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621 A phase I study of autologous activated NK cells ± rhIL15 in children and young adults with refractory solid tumors
  1. Julia Segal1,
  2. Sabina Kaczanowska1,
  3. Donna Bernstein2,
  4. Nan Zhang1,
  5. Anh Dinh1,
  6. Robert Somerville1,
  7. Steven Highfill1,
  8. David Stroncek1,
  9. Kevin Conlon1,
  10. Thomas Waldmann1,
  11. Rosa Nguyen2,
  12. Melinda S Merchant3,
  13. Crystal L Mackall4 and
  14. Rosandra N Kaplan1,2
  1. 1National Institutes of Health, Bethesda, MD, USA
  2. 2National Cancer Institute, Bethesda, MD, USA
  3. 3Normunity, Westport, CT, USA
  4. 4Stanford University School of Medicine, Stanford, CA, USA
  • Journal for ImmunoTherapy of Cancer (JITC) preprint. The copyright holder for this preprint are the authors/funders, who have granted JITC permission to display the preprint. All rights reserved. No reuse allowed without permission.


Background Patients with high-risk pediatric solid tumors experience poor outcomes and require improved treatments. NK cell immunotherapies hold promise for potential anti-tumor activity; however, clinical translation faces challenges of NK expansion, persistence, and inhibition. Interleukin-15 (IL-15) fosters NK cell development, homeostasis, lytic capacity, and survival. Preclinical data demonstrate that NK cells expanded ex vivo by IL15 and 4–1BBL are largely resistant to inhibitory signals and mediate potent tumor killing in vitro, suggesting efficacy against solid tumors.

Methods and Study Design In this single-institution Phase I trial (NCT01875601), we enrolled children and young adults with refractory solid tumors, including brain tumors, to evaluate the feasibility of manufacturing and safety of infusing activated NK cells. Using a 3+3 design for dose escalation, NK cells were administered after lymphodepleting cyclophosphamide. Artificial antigen-presenting cells (aAPC) expressing human 4–1BBL and human IL-15Rα were used to stimulate and expand autologous NK cells ex vivo. Three dose levels (DL) (1x106 cells/kg, 1x107 cells/kg, 1x108 cells/kg) of NK cells were explored for Cohort A. Cohort B evaluated administration of 1x107 NK cells/kg followed by a ten-day rhIL-15 infusion with 4 DLs planned (0.25 mcg/kg/day, 0.5 mcg/kg/day, 1 mcg/kg/day, 2 mcg/kg/day).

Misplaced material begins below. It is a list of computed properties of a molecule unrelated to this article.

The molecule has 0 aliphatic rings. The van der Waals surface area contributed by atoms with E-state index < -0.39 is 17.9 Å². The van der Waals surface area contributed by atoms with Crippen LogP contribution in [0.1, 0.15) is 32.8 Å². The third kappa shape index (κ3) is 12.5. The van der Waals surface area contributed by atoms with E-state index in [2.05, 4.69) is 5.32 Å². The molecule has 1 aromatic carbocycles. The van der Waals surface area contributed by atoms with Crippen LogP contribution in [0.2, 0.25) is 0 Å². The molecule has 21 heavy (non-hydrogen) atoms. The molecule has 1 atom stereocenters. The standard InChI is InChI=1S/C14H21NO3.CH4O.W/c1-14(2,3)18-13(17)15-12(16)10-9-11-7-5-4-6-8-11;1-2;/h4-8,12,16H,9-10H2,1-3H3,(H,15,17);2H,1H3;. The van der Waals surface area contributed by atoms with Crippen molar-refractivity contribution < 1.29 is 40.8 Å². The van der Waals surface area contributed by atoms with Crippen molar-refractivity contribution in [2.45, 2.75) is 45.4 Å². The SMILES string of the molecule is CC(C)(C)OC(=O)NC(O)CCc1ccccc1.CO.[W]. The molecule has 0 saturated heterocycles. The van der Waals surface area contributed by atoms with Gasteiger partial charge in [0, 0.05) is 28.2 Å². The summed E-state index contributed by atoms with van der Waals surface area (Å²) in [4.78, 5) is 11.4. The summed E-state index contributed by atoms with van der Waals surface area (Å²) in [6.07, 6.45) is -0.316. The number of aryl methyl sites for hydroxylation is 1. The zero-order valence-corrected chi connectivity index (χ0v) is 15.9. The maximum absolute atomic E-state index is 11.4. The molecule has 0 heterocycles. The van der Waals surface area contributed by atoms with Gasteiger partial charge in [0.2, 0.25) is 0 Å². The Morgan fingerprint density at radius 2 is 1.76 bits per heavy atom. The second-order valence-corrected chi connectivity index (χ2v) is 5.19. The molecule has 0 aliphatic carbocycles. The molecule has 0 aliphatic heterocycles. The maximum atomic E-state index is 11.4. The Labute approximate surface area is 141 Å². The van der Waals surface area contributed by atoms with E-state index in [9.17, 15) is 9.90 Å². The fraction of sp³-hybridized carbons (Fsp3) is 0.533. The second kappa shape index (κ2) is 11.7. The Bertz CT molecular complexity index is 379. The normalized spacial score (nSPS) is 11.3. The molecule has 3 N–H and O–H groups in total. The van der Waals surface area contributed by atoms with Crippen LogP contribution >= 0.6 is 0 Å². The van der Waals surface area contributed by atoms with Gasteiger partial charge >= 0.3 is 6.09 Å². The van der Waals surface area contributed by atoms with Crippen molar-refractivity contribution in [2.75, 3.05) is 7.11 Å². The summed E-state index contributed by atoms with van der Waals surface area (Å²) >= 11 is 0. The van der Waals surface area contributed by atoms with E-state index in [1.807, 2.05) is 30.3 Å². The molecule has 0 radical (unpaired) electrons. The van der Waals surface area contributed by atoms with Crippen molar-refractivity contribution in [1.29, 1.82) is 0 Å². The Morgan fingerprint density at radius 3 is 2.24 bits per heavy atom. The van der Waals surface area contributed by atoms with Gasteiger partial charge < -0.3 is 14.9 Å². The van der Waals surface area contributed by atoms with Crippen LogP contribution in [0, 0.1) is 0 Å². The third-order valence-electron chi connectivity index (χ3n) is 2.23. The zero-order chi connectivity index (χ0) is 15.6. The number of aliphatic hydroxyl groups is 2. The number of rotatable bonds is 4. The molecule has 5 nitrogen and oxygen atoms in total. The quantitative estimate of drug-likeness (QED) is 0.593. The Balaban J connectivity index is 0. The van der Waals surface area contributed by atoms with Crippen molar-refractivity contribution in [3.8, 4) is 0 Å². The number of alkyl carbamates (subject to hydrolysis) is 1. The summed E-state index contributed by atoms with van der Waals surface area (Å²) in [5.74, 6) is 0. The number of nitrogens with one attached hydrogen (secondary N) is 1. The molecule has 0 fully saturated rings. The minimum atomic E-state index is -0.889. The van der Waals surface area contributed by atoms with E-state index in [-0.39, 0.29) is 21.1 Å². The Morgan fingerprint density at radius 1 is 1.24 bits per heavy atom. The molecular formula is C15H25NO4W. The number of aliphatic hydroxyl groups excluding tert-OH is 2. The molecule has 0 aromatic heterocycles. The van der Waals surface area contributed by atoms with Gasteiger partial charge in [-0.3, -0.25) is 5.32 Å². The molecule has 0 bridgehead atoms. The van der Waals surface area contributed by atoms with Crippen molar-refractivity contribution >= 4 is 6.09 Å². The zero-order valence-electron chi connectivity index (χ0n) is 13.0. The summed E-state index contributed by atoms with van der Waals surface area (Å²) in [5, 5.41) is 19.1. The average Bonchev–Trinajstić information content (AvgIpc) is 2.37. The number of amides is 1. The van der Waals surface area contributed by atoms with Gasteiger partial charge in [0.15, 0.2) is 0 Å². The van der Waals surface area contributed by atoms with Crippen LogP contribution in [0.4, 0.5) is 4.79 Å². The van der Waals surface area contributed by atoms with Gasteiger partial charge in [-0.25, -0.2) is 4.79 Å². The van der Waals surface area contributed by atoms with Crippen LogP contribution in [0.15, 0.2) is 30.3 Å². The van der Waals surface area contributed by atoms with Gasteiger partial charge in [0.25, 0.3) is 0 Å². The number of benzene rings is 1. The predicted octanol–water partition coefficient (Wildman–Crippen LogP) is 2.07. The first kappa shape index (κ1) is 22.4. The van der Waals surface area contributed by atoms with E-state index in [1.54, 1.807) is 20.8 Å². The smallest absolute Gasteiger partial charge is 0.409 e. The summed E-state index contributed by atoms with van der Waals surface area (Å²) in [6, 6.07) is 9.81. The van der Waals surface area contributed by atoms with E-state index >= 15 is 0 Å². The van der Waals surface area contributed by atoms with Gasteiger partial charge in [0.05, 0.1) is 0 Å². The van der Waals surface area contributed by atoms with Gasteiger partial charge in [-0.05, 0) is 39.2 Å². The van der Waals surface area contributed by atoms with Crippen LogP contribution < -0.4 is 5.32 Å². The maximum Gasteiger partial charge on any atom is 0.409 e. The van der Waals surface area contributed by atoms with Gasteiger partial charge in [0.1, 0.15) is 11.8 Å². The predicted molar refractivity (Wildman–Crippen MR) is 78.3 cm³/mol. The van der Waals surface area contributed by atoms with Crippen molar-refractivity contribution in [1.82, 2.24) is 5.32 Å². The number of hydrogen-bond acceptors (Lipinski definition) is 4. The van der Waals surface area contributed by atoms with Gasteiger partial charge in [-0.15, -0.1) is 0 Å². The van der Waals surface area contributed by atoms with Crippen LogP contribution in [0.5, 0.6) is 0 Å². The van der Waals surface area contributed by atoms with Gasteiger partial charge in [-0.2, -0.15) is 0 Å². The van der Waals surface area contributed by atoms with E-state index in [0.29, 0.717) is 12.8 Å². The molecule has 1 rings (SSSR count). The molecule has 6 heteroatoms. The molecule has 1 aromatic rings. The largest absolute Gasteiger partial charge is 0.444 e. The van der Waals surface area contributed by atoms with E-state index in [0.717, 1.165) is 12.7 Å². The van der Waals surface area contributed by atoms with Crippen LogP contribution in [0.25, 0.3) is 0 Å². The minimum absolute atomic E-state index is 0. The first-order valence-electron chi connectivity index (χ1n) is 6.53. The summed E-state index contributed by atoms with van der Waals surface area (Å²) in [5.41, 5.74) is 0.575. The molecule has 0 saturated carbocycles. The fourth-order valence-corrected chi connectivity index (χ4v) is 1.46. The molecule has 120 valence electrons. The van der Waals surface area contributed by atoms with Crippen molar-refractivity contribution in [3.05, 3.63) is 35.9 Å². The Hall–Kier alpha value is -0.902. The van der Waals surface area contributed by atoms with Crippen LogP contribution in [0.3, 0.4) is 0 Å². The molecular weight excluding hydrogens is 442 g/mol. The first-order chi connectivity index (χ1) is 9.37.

Results Sixteen patients enrolled, with median age of 16.1 years. The average ex vivo NK cell expansion was 19.4 fold, readily supporting DLs up to 1x107 cells/kg. Expansion was insufficient to achieve the top DL of 1x108 cells/kg. Following administration, partial responses per RECIST criteria were observed in 3 patients with refractory osteosarcoma, Ewing sarcoma, and medulloblastoma, two in DL1 of Cohort A, and one in DL1 of Cohort B. The remaining 13 patients had stable disease.

The most common adverse events were hematologic toxicities, likely chemotherapy-related. Symptoms of cytokine release syndrome occurred in 2/12 patients in Cohort A, one being a dose limiting toxicity. Four patients received rhIL-15 at the 0.25 mcg/kg/day DL with one dose limiting toxicity related to pericardial tamponade and capillary leak syndrome, prior to pause of enrollment for supply issues.

Conclusions Harvesting, expanding, and administering 1x107 cells/kg of aAPC-activated autologous NK cells is feasible and safely tolerated. The addition of rhIL-15 shows potential promise although further exploration is necessary to identify if higher dose levels would be beneficial. Anti-tumor activity was observed following administration of aAPC-activated autologous NK cells with three partial responses in heavily pretreated patients. Correlative studies are underway to better understand the immunological impact of NK cells and explore differences between responders and non-responders.

Trial Registration Identifier: NCT01875601

Ethics Approval The study was approved by the National Institutes of Health Intramural Institutional Review Board, approval number was NCT01875601. Written informed consent was obtained from the patient or guardian before taking part in the trial.

Consent Written informed consent was obtained from the patient or guardian for publication of this abstract and any accompanying images. A copy of the written consent is available for review by the Editor of this journal.

This is an open access article distributed in accordance with the Creative Commons Attribution Non Commercial (CC BY-NC 4.0) license, which permits others to distribute, remix, adapt, build upon this work non-commercially, and license their derivative works on different terms, provided the original work is properly cited, appropriate credit is given, any changes made indicated, and the use is non-commercial. See

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